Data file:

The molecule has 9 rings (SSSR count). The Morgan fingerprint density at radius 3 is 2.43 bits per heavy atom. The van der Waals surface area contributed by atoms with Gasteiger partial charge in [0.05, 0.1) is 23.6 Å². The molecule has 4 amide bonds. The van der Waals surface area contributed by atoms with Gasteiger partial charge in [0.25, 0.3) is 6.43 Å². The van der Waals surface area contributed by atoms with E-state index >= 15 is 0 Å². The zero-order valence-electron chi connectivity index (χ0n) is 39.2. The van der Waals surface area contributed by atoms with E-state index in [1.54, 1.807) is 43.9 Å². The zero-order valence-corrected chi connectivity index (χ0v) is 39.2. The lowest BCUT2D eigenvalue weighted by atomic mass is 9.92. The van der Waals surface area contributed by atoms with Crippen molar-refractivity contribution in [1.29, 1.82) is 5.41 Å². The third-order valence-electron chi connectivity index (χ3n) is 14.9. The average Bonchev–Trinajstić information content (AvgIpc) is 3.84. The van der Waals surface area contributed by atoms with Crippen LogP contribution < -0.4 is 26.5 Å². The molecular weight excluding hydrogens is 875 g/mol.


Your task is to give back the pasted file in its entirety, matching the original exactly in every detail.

The molecule has 9 rings (SSSR count). The Morgan fingerprint density at radius 3 is 2.43 bits per heavy atom. The van der Waals surface area contributed by atoms with Gasteiger partial charge in [0.05, 0.1) is 23.6 Å². The molecule has 4 amide bonds. The van der Waals surface area contributed by atoms with Gasteiger partial charge in [0.25, 0.3) is 6.43 Å². The van der Waals surface area contributed by atoms with E-state index >= 15 is 0 Å². The zero-order valence-electron chi connectivity index (χ0n) is 39.2. The van der Waals surface area contributed by atoms with E-state index in [1.54, 1.807) is 43.9 Å². The zero-order valence-corrected chi connectivity index (χ0v) is 39.2. The lowest BCUT2D eigenvalue weighted by atomic mass is 9.92. The van der Waals surface area contributed by atoms with Crippen molar-refractivity contribution in [1.29, 1.82) is 5.41 Å². The third-order valence-electron chi connectivity index (χ3n) is 14.9. The average Bonchev–Trinajstić information content (AvgIpc) is 3.84. The van der Waals surface area contributed by atoms with Crippen LogP contribution < -0.4 is 26.5 Å². The molecular weight excluding hydrogens is 875 g/mol.